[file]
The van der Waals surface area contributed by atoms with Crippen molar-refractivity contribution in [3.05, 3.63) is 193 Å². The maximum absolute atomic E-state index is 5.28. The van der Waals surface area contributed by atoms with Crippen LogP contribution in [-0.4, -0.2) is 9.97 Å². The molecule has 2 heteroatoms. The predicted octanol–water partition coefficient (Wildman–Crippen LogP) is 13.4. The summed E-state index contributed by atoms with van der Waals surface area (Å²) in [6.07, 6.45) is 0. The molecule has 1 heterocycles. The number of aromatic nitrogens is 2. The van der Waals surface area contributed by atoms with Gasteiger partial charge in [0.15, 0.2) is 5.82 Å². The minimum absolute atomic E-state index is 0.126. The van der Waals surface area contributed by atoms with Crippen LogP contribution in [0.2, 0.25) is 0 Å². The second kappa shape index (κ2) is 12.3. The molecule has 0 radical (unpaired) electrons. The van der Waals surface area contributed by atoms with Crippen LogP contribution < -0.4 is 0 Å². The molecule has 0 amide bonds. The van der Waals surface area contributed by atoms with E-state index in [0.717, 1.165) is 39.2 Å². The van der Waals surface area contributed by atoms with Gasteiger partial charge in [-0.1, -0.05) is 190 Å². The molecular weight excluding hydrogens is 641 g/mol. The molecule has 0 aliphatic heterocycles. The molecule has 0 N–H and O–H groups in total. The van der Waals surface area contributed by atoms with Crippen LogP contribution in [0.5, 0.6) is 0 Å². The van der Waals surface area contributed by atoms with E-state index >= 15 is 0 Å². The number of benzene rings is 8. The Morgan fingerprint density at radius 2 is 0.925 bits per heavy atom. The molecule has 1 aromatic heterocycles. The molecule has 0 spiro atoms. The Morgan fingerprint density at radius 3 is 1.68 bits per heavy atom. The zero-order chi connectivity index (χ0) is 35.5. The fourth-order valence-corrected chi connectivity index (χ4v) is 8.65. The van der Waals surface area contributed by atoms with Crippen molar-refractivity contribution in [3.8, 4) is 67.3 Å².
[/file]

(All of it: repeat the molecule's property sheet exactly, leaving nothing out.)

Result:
The van der Waals surface area contributed by atoms with Crippen molar-refractivity contribution in [3.05, 3.63) is 193 Å². The maximum absolute atomic E-state index is 5.28. The van der Waals surface area contributed by atoms with Crippen LogP contribution in [-0.4, -0.2) is 9.97 Å². The molecule has 2 heteroatoms. The predicted octanol–water partition coefficient (Wildman–Crippen LogP) is 13.4. The summed E-state index contributed by atoms with van der Waals surface area (Å²) in [6.07, 6.45) is 0. The molecule has 1 heterocycles. The number of aromatic nitrogens is 2. The van der Waals surface area contributed by atoms with Gasteiger partial charge in [0.15, 0.2) is 5.82 Å². The minimum absolute atomic E-state index is 0.126. The van der Waals surface area contributed by atoms with Crippen LogP contribution in [0.2, 0.25) is 0 Å². The second kappa shape index (κ2) is 12.3. The molecule has 0 radical (unpaired) electrons. The van der Waals surface area contributed by atoms with Crippen LogP contribution < -0.4 is 0 Å². The molecule has 0 amide bonds. The van der Waals surface area contributed by atoms with E-state index in [0.717, 1.165) is 39.2 Å². The van der Waals surface area contributed by atoms with Gasteiger partial charge in [-0.1, -0.05) is 190 Å². The molecular weight excluding hydrogens is 641 g/mol. The molecule has 0 aliphatic heterocycles. The molecule has 0 N–H and O–H groups in total. The van der Waals surface area contributed by atoms with Crippen LogP contribution in [0.5, 0.6) is 0 Å². The van der Waals surface area contributed by atoms with E-state index >= 15 is 0 Å². The number of benzene rings is 8. The Morgan fingerprint density at radius 2 is 0.925 bits per heavy atom. The molecule has 1 aromatic heterocycles. The molecule has 0 spiro atoms. The Morgan fingerprint density at radius 3 is 1.68 bits per heavy atom. The zero-order chi connectivity index (χ0) is 35.5. The fourth-order valence-corrected chi connectivity index (χ4v) is 8.65. The van der Waals surface area contributed by atoms with Crippen molar-refractivity contribution in [3.8, 4) is 67.3 Å².